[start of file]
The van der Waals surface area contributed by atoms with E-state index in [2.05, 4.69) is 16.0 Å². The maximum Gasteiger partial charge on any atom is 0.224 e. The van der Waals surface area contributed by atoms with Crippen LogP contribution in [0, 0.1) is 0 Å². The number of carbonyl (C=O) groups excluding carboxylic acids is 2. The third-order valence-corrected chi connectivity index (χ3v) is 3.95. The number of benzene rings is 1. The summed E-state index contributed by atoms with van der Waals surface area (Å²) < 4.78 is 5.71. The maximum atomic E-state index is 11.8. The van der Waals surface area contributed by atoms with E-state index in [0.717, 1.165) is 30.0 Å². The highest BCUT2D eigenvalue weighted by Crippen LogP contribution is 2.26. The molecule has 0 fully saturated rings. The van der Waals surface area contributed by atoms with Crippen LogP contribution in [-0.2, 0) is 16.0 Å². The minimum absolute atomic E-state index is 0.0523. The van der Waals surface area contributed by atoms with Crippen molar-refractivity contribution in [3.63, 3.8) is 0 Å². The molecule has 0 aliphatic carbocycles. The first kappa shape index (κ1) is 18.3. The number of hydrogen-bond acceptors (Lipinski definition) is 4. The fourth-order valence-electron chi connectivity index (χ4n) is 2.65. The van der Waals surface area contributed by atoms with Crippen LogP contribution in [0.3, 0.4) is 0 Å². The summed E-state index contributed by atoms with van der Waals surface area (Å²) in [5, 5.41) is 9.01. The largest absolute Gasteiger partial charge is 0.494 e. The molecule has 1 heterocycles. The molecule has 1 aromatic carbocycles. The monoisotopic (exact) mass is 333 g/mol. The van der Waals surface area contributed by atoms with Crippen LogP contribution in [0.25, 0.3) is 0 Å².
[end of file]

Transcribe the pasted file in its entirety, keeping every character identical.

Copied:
The van der Waals surface area contributed by atoms with E-state index in [2.05, 4.69) is 16.0 Å². The maximum Gasteiger partial charge on any atom is 0.224 e. The van der Waals surface area contributed by atoms with Crippen LogP contribution in [0, 0.1) is 0 Å². The number of carbonyl (C=O) groups excluding carboxylic acids is 2. The third-order valence-corrected chi connectivity index (χ3v) is 3.95. The number of benzene rings is 1. The summed E-state index contributed by atoms with van der Waals surface area (Å²) < 4.78 is 5.71. The maximum atomic E-state index is 11.8. The van der Waals surface area contributed by atoms with E-state index in [0.717, 1.165) is 30.0 Å². The highest BCUT2D eigenvalue weighted by Crippen LogP contribution is 2.26. The molecule has 0 fully saturated rings. The van der Waals surface area contributed by atoms with Crippen LogP contribution in [-0.2, 0) is 16.0 Å². The minimum absolute atomic E-state index is 0.0523. The van der Waals surface area contributed by atoms with Crippen molar-refractivity contribution in [3.63, 3.8) is 0 Å². The molecule has 0 aliphatic carbocycles. The first kappa shape index (κ1) is 18.3. The number of hydrogen-bond acceptors (Lipinski definition) is 4. The fourth-order valence-electron chi connectivity index (χ4n) is 2.65. The van der Waals surface area contributed by atoms with Crippen LogP contribution in [0.3, 0.4) is 0 Å². The summed E-state index contributed by atoms with van der Waals surface area (Å²) in [5, 5.41) is 9.01. The largest absolute Gasteiger partial charge is 0.494 e. The molecule has 1 heterocycles. The molecule has 1 aromatic carbocycles. The monoisotopic (exact) mass is 333 g/mol. The van der Waals surface area contributed by atoms with Crippen LogP contribution in [0.25, 0.3) is 0 Å².